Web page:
Thomas Arsenault still speaks like a New Yorker — urgently, with a mixture of ironic self-deprecation and clear-eyed confidence, a warmth cutting through his torrential sentences. As Mas Ysa, Arsenault became a fixture of Brooklyn’s Kent Avenue collective of musicians and artists but fled the city for greener pastures and cheaper rent, like many creatives in the midst of developers’ and Vice Media’s shameless takeover of that stretch of independent spaces. “I thought I didn’t miss it,” he says, reflecting on a recent trip to Brooklyn from his new home upstate in Lake Hill, New York. “I thought I didn’t, but all those people and all that energy — it was really awesome to be around again.”
Nostalgia aside, Arsenault’s move has proved a boon for his music. He recorded Mas Ysa’s proper debut album, Seraph, in Lake Hill, and the record speaks to its creator’s attraction to both the frenetic chaos of city life and the introspective calm the countryside can bring. Seraph brings seemingly disparate elements of classic techno, bright synthpop, spare balladry, and ambient bliss into a stunning, cohesive, and altogether moving work of art, anchored in classic singer-songwriter pop structures. The final product surprised even Arsenault. “At the time I finished the EP [his first release, 2014’s Worth], I was like, I’m going to make instrumental, beatless music for a while, experimenting with textures,” he says. “I assumed my record would be 40 percent instrumental, and that I’d have four long bangers on it. And in the end, it turned into a more songwriter-focused thing. That totally surprised me. I really didn’t think of myself as a singer-songwriter at all.”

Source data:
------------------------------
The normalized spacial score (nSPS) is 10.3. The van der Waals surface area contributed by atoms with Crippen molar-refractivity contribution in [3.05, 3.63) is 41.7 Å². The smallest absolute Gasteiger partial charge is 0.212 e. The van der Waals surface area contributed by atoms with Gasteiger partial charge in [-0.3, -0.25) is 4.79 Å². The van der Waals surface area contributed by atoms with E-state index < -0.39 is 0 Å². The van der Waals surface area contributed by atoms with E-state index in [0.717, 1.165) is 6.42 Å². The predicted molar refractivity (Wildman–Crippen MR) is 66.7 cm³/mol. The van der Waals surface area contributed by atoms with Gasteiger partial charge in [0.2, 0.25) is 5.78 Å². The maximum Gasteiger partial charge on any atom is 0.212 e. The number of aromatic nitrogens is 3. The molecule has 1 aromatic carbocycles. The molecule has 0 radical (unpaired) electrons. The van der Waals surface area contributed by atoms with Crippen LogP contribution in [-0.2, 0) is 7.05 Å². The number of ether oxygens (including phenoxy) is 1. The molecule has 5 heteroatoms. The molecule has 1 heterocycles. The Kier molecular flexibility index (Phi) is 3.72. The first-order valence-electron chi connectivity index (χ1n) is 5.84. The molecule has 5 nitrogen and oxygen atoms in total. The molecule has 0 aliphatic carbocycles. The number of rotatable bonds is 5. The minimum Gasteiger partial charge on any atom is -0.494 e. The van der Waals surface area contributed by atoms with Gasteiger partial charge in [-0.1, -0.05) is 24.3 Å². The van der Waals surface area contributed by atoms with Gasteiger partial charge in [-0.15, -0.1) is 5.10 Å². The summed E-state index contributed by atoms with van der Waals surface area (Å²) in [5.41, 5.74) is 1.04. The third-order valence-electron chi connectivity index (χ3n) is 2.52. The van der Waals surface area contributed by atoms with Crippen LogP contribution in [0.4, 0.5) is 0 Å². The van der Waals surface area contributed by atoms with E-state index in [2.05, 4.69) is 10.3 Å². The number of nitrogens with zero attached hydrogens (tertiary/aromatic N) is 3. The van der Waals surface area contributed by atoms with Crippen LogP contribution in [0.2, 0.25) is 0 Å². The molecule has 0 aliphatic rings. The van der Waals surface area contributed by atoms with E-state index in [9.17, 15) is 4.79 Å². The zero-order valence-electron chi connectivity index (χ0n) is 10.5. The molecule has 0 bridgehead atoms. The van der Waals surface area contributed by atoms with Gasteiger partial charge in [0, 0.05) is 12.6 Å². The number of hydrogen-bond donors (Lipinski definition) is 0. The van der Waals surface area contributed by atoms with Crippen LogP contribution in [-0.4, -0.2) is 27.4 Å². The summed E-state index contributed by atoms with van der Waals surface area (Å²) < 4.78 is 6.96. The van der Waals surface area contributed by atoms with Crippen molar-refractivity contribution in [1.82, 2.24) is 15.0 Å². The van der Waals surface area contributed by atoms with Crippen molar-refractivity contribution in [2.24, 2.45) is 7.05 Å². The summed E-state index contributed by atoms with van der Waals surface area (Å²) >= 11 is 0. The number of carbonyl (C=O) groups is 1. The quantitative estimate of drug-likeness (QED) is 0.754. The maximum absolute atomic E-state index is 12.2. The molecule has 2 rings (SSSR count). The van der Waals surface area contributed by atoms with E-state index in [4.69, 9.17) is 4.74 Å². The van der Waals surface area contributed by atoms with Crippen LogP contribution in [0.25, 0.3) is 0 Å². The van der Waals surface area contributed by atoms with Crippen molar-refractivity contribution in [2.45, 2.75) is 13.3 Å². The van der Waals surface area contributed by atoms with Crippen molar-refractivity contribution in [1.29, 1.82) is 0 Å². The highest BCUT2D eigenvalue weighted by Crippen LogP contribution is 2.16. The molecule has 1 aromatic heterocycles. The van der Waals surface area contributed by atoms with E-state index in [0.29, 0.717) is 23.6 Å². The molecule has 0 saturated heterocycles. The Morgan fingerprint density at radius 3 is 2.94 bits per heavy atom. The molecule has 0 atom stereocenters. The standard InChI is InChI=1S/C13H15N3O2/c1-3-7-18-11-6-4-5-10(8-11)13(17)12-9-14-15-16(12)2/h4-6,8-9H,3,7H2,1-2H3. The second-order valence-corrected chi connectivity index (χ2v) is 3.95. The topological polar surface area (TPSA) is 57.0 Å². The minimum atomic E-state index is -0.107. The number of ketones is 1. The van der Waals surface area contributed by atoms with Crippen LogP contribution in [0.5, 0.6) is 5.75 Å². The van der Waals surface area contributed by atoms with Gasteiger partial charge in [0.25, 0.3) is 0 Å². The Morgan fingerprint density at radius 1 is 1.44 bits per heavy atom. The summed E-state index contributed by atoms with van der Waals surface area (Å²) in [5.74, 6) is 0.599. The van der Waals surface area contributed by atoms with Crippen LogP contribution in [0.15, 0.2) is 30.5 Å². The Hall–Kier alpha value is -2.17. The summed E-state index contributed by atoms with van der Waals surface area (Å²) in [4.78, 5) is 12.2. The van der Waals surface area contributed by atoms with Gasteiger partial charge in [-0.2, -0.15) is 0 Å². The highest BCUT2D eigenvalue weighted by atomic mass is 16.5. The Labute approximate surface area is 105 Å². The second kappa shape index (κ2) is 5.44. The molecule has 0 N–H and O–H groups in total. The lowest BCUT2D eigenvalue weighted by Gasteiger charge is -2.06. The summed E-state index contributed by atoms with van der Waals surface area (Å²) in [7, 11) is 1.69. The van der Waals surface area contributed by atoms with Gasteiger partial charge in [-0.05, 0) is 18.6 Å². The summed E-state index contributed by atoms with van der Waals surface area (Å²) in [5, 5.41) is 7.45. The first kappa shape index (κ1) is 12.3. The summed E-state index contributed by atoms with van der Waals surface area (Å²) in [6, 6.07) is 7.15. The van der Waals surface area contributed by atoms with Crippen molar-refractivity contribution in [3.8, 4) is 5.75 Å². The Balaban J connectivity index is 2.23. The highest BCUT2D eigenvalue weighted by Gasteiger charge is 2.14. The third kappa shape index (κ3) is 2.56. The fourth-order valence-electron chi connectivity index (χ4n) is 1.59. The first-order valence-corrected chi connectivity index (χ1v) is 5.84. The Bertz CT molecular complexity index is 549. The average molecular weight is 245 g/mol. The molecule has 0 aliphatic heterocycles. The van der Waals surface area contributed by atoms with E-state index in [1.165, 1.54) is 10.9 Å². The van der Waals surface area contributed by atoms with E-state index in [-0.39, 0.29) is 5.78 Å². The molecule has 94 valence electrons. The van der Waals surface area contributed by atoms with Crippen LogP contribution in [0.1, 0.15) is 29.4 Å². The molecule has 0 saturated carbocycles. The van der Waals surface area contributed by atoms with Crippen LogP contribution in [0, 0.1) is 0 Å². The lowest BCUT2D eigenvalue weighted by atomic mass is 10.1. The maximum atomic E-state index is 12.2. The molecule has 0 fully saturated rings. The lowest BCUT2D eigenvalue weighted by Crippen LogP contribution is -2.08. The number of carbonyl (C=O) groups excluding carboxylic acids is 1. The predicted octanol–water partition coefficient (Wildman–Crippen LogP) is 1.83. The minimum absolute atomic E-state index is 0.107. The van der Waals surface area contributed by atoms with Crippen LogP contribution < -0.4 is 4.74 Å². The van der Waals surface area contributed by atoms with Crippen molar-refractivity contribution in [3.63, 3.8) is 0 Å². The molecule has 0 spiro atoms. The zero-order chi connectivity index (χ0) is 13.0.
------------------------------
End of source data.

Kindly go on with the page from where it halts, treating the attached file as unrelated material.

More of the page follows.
Many of the changes in Arsenault’s songwriting over the past year or so came as a result of taking his insular songwriting process and forcing it to become more external, a thing of the world. Listen to Worth’s largely ambient or amorphous tracks, punctuated by the cathartic gems “Why” and “Shame,” compared to Seraph’s relatively straightforward run. “I had a lot of firsts between the two records,” he explains. “My first touring, my first festival, my first time mixing with someone else.” Still, the marks of success — larger and larger crowds coming to his shows, the steady rise of buzz surrounding Seraph’s release — haven’t left him with an inflated sense of self, even regarding his reputation-making live shows and their harrowing, visceral intimacy. Mas Ysa has been touring with dance-pop enthusiasts Tanlines, a group that makes easy-breezy party music at the opposite end of the spectrum from Arsenault’s emotive and often elliptical songwriting, and he speaks with refreshing candor about the dissonant pairing. “I’m not going to win over a room of people on a Friday night who are there to party with Tanlines,” he says. “I’m not going to win them over with my noise-ballad stuff. So I just don’t worry about winning them [over] or not. I try to be attentive and kind to the people who do care.”
In other words, he seems at once comfortable as something of an outsider artist within a currently hot, of-the-moment sound — earnest, electronic pop — while feeling deeply appreciative of his audience, new and old. Again, that steady realism comes from years of pushing himself further outward, toward the greater world and away from the comfort of the studio, especially while embracing the openhearted character at the core of his newer, more lyrically driven material. He’s slow to compliment himself on achieving a certain comfort with this sort of bare expression, but he acknowledges the process.